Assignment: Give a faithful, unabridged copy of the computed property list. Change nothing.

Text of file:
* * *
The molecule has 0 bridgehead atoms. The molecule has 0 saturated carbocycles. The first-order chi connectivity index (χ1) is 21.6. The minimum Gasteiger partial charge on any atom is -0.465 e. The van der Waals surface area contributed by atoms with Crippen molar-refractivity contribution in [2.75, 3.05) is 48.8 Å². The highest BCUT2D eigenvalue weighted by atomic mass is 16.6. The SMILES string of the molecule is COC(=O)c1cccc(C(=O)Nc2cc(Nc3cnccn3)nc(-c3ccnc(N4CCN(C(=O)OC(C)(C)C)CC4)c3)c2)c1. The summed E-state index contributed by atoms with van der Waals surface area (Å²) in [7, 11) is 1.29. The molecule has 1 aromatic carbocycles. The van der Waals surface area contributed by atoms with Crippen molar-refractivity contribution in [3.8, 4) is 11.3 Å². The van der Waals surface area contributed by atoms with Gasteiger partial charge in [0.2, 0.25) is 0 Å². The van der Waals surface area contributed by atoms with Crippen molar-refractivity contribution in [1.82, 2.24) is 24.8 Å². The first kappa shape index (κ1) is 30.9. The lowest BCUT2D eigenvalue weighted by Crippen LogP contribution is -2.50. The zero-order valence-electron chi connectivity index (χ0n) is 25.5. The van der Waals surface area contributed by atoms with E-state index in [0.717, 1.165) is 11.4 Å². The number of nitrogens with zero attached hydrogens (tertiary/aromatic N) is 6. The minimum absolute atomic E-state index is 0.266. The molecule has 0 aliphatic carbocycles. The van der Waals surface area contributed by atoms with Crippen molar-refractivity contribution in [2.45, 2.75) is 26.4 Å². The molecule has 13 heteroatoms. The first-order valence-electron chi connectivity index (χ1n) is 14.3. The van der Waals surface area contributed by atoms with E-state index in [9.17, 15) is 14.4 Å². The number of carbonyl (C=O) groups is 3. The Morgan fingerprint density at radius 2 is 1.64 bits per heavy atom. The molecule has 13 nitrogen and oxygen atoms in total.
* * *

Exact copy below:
The molecule has 0 bridgehead atoms. The molecule has 0 saturated carbocycles. The first-order chi connectivity index (χ1) is 21.6. The minimum Gasteiger partial charge on any atom is -0.465 e. The van der Waals surface area contributed by atoms with Crippen molar-refractivity contribution in [2.75, 3.05) is 48.8 Å². The highest BCUT2D eigenvalue weighted by atomic mass is 16.6. The SMILES string of the molecule is COC(=O)c1cccc(C(=O)Nc2cc(Nc3cnccn3)nc(-c3ccnc(N4CCN(C(=O)OC(C)(C)C)CC4)c3)c2)c1. The summed E-state index contributed by atoms with van der Waals surface area (Å²) in [7, 11) is 1.29. The molecule has 1 aromatic carbocycles. The van der Waals surface area contributed by atoms with Crippen molar-refractivity contribution in [3.8, 4) is 11.3 Å². The van der Waals surface area contributed by atoms with Gasteiger partial charge in [0.2, 0.25) is 0 Å². The van der Waals surface area contributed by atoms with Crippen molar-refractivity contribution in [1.82, 2.24) is 24.8 Å². The first kappa shape index (κ1) is 30.9. The lowest BCUT2D eigenvalue weighted by Crippen LogP contribution is -2.50. The zero-order valence-electron chi connectivity index (χ0n) is 25.5. The van der Waals surface area contributed by atoms with E-state index in [0.717, 1.165) is 11.4 Å². The number of nitrogens with zero attached hydrogens (tertiary/aromatic N) is 6. The minimum absolute atomic E-state index is 0.266. The molecule has 0 aliphatic carbocycles. The van der Waals surface area contributed by atoms with Crippen molar-refractivity contribution in [2.45, 2.75) is 26.4 Å². The molecule has 13 heteroatoms. The first-order valence-electron chi connectivity index (χ1n) is 14.3. The van der Waals surface area contributed by atoms with E-state index in [9.17, 15) is 14.4 Å². The number of carbonyl (C=O) groups is 3. The Morgan fingerprint density at radius 2 is 1.64 bits per heavy atom. The molecule has 13 nitrogen and oxygen atoms in total.